Local officials across Virginia are discussing the pollution reductions proposed by the EPA to restore clean water to the state's rivers and the Chesapeake Bay. A theme reflected in some news articles is blaming the EPA for imposing unreasonable and unfunded mandates upon Virginians.
Let's be clear. While the EPA has proposed a pollution diet for the Bay - scientifically establishing the amount of pollution that Virginia must reduce by 2025 to return its rivers and the Bay to a clean, safe condition - the responsibility for clean water in Virginia lies with the commonwealth. The Virginia Constitution (Article XI) and State Water Control Law have for decades required that the commonwealth ensure clean water for its citizens.
While it is a requirement of the federal Clean Water Act, hence the EPA's involvement in Bay restoration, cleaning up dirty rivers and the Bay is not only a federal mandate; it's also a Virginia one.
Nor is the EPA to blame for Virginia's dirty water - 12,000 miles of polluted rivers; beaches unsafe for swimming; dead zones that kill crabs and oysters; and rivers in some areas that are no cleaner than an unflushed toilet. Virginians own that pollution, and it behooves state leaders, local officials, homeowners, farmers and businesses to work together to clean up their own mess.
It won't be easy, and it won't be free. It doesn't have to be done by tomorrow or next year; the state has 15 years to get it right. But surely Virginians possess the ingenuity, savvy and resolve to provide safe, clean water for themselves, their children and their children's children.
Another fundamental point often missed in recent discussions about the Bay cleanup: Dirty water kills fish and jobs; clean water grows the economy and creates jobs. Consider the massive economic losses in the Gulf of Mexico caused by oil pollution last summer. In Virginia, the Bay's ongoing pollution continues to eliminate thousands of jobs in the seafood and tourism industries and to increase the cost of clean drinking water and wastewater treatment.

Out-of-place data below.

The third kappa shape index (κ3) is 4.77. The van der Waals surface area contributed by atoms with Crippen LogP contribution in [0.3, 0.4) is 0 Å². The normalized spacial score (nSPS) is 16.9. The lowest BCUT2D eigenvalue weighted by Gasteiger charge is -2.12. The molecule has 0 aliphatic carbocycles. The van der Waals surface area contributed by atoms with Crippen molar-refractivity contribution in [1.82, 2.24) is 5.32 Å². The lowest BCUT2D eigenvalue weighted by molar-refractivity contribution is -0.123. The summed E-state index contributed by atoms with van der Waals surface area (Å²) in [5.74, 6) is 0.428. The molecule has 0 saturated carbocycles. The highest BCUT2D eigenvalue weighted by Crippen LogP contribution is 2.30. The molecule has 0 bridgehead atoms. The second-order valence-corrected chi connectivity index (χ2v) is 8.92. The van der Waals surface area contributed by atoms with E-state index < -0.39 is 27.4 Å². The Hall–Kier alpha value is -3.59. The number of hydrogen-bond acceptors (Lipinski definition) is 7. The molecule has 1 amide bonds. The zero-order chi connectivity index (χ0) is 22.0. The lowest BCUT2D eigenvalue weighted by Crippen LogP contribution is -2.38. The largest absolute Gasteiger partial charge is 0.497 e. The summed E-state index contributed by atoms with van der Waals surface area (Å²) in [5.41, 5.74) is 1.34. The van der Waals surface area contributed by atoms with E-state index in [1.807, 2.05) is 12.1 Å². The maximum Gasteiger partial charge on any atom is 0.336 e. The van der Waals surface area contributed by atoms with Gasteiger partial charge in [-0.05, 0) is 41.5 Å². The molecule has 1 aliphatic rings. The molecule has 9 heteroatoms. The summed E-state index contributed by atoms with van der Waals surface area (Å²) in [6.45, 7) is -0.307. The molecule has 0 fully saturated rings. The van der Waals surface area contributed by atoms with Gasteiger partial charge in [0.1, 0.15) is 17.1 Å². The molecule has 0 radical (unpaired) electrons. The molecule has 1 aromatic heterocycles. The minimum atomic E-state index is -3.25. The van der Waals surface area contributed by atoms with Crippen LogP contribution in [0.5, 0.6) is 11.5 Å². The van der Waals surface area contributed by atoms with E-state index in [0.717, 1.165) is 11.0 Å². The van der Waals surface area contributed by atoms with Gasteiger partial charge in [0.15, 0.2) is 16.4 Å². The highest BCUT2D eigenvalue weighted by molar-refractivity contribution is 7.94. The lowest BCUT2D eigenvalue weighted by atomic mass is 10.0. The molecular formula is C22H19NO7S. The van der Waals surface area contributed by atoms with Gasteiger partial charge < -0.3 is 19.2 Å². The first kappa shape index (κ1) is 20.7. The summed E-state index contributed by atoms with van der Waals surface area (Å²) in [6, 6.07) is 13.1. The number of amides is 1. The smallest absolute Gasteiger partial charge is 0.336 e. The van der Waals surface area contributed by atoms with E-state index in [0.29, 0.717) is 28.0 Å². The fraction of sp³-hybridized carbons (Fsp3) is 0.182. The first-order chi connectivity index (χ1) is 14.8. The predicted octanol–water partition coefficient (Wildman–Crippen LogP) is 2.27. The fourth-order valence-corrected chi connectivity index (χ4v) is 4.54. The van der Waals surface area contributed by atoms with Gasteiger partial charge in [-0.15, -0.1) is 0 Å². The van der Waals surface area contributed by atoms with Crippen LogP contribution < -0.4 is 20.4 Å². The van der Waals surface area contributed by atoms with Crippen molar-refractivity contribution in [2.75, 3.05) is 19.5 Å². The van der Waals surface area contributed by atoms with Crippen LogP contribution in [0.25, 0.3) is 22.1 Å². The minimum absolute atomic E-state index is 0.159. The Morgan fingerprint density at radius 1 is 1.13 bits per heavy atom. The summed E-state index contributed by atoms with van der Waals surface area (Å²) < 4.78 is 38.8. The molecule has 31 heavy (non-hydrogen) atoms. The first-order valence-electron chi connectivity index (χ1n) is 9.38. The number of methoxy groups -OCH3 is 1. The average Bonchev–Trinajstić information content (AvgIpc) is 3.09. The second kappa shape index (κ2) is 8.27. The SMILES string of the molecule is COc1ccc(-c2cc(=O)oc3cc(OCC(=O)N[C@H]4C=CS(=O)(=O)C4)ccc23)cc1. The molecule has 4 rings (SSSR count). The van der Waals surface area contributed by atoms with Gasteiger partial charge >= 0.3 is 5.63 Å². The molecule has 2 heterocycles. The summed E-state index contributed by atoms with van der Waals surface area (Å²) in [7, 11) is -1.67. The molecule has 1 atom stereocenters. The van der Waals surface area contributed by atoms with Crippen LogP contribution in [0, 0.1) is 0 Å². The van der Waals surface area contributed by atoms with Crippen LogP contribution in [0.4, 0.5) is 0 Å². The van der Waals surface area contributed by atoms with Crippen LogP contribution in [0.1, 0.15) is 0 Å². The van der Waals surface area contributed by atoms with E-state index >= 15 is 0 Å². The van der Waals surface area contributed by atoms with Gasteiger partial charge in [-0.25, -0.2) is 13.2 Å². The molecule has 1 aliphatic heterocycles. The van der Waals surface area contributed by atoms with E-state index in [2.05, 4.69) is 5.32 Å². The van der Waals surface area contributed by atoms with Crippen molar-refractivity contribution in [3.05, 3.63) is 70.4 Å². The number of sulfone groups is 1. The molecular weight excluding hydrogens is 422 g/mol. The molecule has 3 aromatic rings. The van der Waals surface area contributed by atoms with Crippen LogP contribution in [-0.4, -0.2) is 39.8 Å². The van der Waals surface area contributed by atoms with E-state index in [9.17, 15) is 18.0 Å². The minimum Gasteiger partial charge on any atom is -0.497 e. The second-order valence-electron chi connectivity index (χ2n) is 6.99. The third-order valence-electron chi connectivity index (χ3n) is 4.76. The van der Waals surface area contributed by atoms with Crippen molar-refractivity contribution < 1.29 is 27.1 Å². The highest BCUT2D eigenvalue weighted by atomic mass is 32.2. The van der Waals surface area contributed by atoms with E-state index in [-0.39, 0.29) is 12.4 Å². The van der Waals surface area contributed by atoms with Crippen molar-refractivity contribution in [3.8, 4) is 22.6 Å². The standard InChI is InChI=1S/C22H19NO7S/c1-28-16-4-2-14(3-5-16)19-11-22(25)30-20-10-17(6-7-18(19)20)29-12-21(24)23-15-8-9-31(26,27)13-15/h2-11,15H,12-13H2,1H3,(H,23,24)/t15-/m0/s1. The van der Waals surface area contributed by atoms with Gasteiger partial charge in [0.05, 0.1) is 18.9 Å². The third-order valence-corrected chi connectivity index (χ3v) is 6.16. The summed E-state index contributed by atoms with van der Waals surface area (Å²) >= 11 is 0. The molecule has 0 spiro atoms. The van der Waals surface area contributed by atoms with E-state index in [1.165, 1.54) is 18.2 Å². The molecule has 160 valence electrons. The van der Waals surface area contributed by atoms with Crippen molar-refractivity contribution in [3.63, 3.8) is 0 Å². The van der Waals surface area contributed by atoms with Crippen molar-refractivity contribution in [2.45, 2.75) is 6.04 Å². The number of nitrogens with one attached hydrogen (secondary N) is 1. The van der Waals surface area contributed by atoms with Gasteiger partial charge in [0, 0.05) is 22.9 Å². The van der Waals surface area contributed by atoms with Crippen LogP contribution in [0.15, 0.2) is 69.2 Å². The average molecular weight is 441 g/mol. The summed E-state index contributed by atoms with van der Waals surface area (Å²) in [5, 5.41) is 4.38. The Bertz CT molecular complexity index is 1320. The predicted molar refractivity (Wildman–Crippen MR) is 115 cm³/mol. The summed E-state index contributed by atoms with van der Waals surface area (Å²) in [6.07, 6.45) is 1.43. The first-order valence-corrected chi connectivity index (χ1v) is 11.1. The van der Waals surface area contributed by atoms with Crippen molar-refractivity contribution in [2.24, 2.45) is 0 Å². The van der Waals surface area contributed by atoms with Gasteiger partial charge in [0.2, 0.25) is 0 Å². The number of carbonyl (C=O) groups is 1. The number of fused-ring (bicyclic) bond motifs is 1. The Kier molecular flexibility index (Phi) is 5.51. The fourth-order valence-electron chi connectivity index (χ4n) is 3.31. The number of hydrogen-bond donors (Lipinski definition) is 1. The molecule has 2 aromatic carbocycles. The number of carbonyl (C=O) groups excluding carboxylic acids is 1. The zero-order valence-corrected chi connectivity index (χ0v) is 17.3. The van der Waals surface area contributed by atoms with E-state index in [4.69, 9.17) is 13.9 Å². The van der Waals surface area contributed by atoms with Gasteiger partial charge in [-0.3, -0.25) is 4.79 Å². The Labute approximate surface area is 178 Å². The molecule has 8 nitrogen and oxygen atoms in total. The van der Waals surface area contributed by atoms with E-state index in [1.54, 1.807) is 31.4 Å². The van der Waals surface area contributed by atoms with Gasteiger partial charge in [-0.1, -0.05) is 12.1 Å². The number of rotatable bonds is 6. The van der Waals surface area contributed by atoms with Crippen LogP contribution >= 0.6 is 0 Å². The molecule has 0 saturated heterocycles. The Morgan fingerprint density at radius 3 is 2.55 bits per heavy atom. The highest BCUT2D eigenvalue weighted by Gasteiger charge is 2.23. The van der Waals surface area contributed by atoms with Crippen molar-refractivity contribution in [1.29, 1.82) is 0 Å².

The flip side: Spending to clean up streams, rivers and the Bay stimulates the economy. A University of Virginia study earlier this year found that every dollar that the government spends on farm clean water practices creates $1.56 in new economic activity, and if implemented widely, such practices generate thousands of new jobs. Healthy rivers and clean beaches draw lots of visitors and tourism dollars; no-swimming and no-fishing signs do not.
Some people are concerned about the cost of cleaning the rivers and the Bay and, in some cases, have conflated spending on current or already planned projects with those needed for the Bay's cleanup, perhaps intentionally exaggerating the expense.
Regardless, Congress has acknowledged cost concerns and is now considering the Chesapeake Clean Water Act, which would authorize more than $2 billion to help localities and farmers reduce their pollution to meet clean water standards. Yet the very groups complaining the loudest about feared costs - local governments and farmers - steadfastly oppose the legislation. They can't have it both ways.
Complaining and saying no isn't good enough. An overwhelming majority of Virginians of every political, cultural and geographic stripe want clean rivers and a healthy Chesapeake Bay. They also want Virginia's leaders to stop delaying and get on with the business of providing clean water. It's time to do just that.